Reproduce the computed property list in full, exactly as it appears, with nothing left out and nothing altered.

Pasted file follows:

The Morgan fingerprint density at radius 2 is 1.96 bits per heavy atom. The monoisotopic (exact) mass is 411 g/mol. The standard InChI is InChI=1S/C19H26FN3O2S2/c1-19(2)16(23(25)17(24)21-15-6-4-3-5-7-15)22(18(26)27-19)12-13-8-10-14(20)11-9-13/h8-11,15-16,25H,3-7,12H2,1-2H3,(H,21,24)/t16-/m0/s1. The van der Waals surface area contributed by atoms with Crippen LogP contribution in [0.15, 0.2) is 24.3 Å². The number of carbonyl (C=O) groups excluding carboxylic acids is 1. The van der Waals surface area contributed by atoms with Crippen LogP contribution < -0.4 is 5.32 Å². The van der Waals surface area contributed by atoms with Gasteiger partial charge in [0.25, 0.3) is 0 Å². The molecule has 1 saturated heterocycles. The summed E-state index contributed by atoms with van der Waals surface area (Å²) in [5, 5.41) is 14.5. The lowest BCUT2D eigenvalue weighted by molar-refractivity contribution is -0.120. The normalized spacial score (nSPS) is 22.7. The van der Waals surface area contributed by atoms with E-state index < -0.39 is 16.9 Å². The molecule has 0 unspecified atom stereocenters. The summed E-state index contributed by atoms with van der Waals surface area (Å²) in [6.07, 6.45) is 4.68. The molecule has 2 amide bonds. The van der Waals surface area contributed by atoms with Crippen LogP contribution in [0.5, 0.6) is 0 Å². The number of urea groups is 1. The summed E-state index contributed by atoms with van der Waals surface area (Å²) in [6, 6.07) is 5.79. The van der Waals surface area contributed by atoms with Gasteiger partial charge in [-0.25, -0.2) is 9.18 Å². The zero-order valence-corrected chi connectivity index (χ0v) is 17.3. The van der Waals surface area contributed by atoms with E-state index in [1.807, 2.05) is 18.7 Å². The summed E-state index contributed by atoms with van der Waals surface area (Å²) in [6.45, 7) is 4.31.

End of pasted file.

The Morgan fingerprint density at radius 2 is 1.96 bits per heavy atom. The monoisotopic (exact) mass is 411 g/mol. The standard InChI is InChI=1S/C19H26FN3O2S2/c1-19(2)16(23(25)17(24)21-15-6-4-3-5-7-15)22(18(26)27-19)12-13-8-10-14(20)11-9-13/h8-11,15-16,25H,3-7,12H2,1-2H3,(H,21,24)/t16-/m0/s1. The van der Waals surface area contributed by atoms with Crippen LogP contribution in [0.15, 0.2) is 24.3 Å². The number of carbonyl (C=O) groups excluding carboxylic acids is 1. The van der Waals surface area contributed by atoms with Crippen LogP contribution < -0.4 is 5.32 Å². The van der Waals surface area contributed by atoms with Gasteiger partial charge in [0.25, 0.3) is 0 Å². The molecule has 1 saturated heterocycles. The summed E-state index contributed by atoms with van der Waals surface area (Å²) in [5, 5.41) is 14.5. The lowest BCUT2D eigenvalue weighted by molar-refractivity contribution is -0.120. The normalized spacial score (nSPS) is 22.7. The van der Waals surface area contributed by atoms with E-state index < -0.39 is 16.9 Å². The molecule has 0 unspecified atom stereocenters. The summed E-state index contributed by atoms with van der Waals surface area (Å²) in [6.07, 6.45) is 4.68. The molecule has 2 amide bonds. The van der Waals surface area contributed by atoms with Crippen LogP contribution in [0.5, 0.6) is 0 Å². The number of urea groups is 1. The summed E-state index contributed by atoms with van der Waals surface area (Å²) in [6, 6.07) is 5.79. The van der Waals surface area contributed by atoms with Gasteiger partial charge in [-0.25, -0.2) is 9.18 Å². The zero-order valence-corrected chi connectivity index (χ0v) is 17.3. The van der Waals surface area contributed by atoms with E-state index in [1.807, 2.05) is 18.7 Å². The summed E-state index contributed by atoms with van der Waals surface area (Å²) in [6.45, 7) is 4.31.